Editorials

Telomere length predicts cardiovascular disease

BMJ 2014; 349 doi: https://doi.org/10.1136/bmj.g4373 (Published 08 July 2014) Cite this as: BMJ 2014;349:g4373
  1. Ioakim Spyridopoulos, chair of cardiovascular gerontology,
  2. Thomas von Zglinicki, chair of cellular gerontology
  1. 1Newcastle University Institute for Ageing, Newcastle upon Tyne NE4 6BE, UK
  1. Correspondence to: t.vonzglinicki{at}ncl.ac.uk

Measurement in humans is unlikely to be useful until we find out how and why

Atherosclerosis is an age related disease characterised by systemic oxidative stress and low grade chronic inflammation. Telomeres consist of DNA repeats at the ends of chromosomes, which shorten with every cell division. They can reach a critically short length, precipitating a form of cellular decline and ageing called cell senescence.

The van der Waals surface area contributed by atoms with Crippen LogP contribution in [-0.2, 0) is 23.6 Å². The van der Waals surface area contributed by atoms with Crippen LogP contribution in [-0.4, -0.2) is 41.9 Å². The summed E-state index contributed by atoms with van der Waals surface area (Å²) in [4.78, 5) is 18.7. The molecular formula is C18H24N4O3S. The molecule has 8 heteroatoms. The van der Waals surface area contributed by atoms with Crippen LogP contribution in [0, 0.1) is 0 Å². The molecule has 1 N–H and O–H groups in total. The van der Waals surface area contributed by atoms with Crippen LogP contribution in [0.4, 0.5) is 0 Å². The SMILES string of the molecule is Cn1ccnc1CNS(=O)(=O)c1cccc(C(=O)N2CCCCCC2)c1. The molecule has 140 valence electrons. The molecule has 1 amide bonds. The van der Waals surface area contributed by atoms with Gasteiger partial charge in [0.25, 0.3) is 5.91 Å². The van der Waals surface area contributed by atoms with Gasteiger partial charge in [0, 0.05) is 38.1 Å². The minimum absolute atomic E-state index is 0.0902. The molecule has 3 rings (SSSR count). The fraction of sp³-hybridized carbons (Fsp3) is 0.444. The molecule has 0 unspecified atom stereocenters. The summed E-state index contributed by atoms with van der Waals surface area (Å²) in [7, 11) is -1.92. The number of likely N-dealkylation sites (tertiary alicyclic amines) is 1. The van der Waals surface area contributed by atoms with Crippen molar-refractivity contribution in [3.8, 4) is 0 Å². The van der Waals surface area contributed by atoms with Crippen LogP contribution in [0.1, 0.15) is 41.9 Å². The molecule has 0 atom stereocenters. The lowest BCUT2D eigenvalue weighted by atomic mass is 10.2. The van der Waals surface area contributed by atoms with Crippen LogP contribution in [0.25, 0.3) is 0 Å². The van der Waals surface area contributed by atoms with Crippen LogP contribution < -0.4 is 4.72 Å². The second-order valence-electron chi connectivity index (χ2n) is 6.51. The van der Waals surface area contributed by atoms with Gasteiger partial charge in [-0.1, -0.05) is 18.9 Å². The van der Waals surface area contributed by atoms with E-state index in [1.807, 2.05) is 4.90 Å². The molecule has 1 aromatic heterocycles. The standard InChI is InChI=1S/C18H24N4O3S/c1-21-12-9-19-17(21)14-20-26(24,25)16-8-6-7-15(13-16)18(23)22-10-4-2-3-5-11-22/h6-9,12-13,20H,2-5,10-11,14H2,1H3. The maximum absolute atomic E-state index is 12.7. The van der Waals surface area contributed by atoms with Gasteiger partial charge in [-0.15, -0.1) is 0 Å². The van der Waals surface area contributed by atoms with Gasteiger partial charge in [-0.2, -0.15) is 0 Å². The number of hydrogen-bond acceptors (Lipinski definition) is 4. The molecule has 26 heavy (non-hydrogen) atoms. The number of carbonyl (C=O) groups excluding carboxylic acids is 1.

Evidence that oxidative stress drives telomere shortening in human cells led to the suggestion that telomere length in peripheral blood cells might be a marker for age related risk of mortality and morbidity and, specifically, for cardiovascular diseases.1 In their paper, Haycock and coauthors (doi:10.1136/bmj.g4227) present the first meta-analysis that integrates data from 24 individual studies on the link between telomere length and cardiovascular risk.2 As expected, the authors found an inverse relationship between telomere length within leucocytes and risk of coronary heart disease. Importantly, this association remained significant in analyses confined to prospective studies and was independent of conventional vascular risk factors. However, short telomeres did not predict risk of cerebrovascular disease.

The harmonisation of data from …

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